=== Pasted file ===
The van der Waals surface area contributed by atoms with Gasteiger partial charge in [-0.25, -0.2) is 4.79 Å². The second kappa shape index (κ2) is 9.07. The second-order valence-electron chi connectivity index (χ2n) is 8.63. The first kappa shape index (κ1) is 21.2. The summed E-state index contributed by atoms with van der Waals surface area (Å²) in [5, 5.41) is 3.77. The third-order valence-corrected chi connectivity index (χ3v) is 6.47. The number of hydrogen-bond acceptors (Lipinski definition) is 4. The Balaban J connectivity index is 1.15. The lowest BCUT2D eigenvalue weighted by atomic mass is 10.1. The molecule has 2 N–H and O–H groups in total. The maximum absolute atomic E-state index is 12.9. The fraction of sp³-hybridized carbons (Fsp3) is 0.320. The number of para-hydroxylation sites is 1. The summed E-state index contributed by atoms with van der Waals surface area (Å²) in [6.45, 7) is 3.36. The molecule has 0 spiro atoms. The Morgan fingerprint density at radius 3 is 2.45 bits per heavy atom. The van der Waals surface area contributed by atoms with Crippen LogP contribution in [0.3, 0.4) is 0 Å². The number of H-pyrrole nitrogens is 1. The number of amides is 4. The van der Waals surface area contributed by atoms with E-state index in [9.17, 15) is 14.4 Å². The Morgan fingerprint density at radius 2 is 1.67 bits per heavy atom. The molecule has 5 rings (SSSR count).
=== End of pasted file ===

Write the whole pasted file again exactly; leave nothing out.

The van der Waals surface area contributed by atoms with Gasteiger partial charge in [-0.25, -0.2) is 4.79 Å². The second kappa shape index (κ2) is 9.07. The second-order valence-electron chi connectivity index (χ2n) is 8.63. The first kappa shape index (κ1) is 21.2. The summed E-state index contributed by atoms with van der Waals surface area (Å²) in [5, 5.41) is 3.77. The third-order valence-corrected chi connectivity index (χ3v) is 6.47. The number of hydrogen-bond acceptors (Lipinski definition) is 4. The Balaban J connectivity index is 1.15. The lowest BCUT2D eigenvalue weighted by atomic mass is 10.1. The molecule has 2 N–H and O–H groups in total. The maximum absolute atomic E-state index is 12.9. The fraction of sp³-hybridized carbons (Fsp3) is 0.320. The number of para-hydroxylation sites is 1. The summed E-state index contributed by atoms with van der Waals surface area (Å²) in [6.45, 7) is 3.36. The molecule has 0 spiro atoms. The Morgan fingerprint density at radius 3 is 2.45 bits per heavy atom. The van der Waals surface area contributed by atoms with Crippen LogP contribution in [0.3, 0.4) is 0 Å². The number of H-pyrrole nitrogens is 1. The number of amides is 4. The van der Waals surface area contributed by atoms with E-state index in [9.17, 15) is 14.4 Å². The Morgan fingerprint density at radius 2 is 1.67 bits per heavy atom. The molecule has 5 rings (SSSR count).